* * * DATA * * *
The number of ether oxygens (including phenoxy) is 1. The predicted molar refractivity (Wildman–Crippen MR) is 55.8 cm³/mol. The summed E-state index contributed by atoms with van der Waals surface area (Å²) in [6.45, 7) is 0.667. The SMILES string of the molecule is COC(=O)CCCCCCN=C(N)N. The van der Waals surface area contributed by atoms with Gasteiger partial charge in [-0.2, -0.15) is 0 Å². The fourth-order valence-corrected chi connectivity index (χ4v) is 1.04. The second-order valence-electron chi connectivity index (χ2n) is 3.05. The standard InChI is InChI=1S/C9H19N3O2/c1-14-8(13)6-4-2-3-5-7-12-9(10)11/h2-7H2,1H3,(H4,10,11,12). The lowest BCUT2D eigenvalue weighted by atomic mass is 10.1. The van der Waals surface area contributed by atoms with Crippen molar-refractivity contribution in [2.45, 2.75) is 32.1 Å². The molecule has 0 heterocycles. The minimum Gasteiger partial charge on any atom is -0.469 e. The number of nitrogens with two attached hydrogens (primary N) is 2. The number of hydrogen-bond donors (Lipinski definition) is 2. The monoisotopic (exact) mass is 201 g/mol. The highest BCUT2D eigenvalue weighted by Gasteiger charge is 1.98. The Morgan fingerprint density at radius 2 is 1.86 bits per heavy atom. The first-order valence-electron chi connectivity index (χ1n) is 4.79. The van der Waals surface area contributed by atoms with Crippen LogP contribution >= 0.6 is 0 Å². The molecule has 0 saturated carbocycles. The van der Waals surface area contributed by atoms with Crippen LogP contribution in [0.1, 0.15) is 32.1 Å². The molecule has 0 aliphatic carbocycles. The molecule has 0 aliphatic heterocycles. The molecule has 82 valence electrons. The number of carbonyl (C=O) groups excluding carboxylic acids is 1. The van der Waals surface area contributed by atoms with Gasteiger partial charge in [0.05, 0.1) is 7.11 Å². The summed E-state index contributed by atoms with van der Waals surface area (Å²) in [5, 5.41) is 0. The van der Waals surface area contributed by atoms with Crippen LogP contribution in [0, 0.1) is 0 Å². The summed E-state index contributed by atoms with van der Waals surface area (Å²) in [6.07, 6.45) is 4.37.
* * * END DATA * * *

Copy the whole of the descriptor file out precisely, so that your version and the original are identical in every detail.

The number of ether oxygens (including phenoxy) is 1. The predicted molar refractivity (Wildman–Crippen MR) is 55.8 cm³/mol. The summed E-state index contributed by atoms with van der Waals surface area (Å²) in [6.45, 7) is 0.667. The SMILES string of the molecule is COC(=O)CCCCCCN=C(N)N. The van der Waals surface area contributed by atoms with Gasteiger partial charge in [-0.2, -0.15) is 0 Å². The fourth-order valence-corrected chi connectivity index (χ4v) is 1.04. The second-order valence-electron chi connectivity index (χ2n) is 3.05. The standard InChI is InChI=1S/C9H19N3O2/c1-14-8(13)6-4-2-3-5-7-12-9(10)11/h2-7H2,1H3,(H4,10,11,12). The lowest BCUT2D eigenvalue weighted by atomic mass is 10.1. The van der Waals surface area contributed by atoms with Crippen molar-refractivity contribution in [2.45, 2.75) is 32.1 Å². The molecule has 0 heterocycles. The minimum Gasteiger partial charge on any atom is -0.469 e. The number of nitrogens with two attached hydrogens (primary N) is 2. The number of hydrogen-bond donors (Lipinski definition) is 2. The monoisotopic (exact) mass is 201 g/mol. The highest BCUT2D eigenvalue weighted by Gasteiger charge is 1.98. The Morgan fingerprint density at radius 2 is 1.86 bits per heavy atom. The first-order valence-electron chi connectivity index (χ1n) is 4.79. The van der Waals surface area contributed by atoms with Crippen LogP contribution >= 0.6 is 0 Å². The molecule has 0 saturated carbocycles. The van der Waals surface area contributed by atoms with Crippen LogP contribution in [0.1, 0.15) is 32.1 Å². The molecule has 0 aliphatic carbocycles. The molecule has 0 aliphatic heterocycles. The molecule has 82 valence electrons. The number of carbonyl (C=O) groups excluding carboxylic acids is 1. The van der Waals surface area contributed by atoms with Gasteiger partial charge in [0.05, 0.1) is 7.11 Å². The summed E-state index contributed by atoms with van der Waals surface area (Å²) in [5, 5.41) is 0. The van der Waals surface area contributed by atoms with Crippen LogP contribution in [0, 0.1) is 0 Å². The summed E-state index contributed by atoms with van der Waals surface area (Å²) in [6.07, 6.45) is 4.37.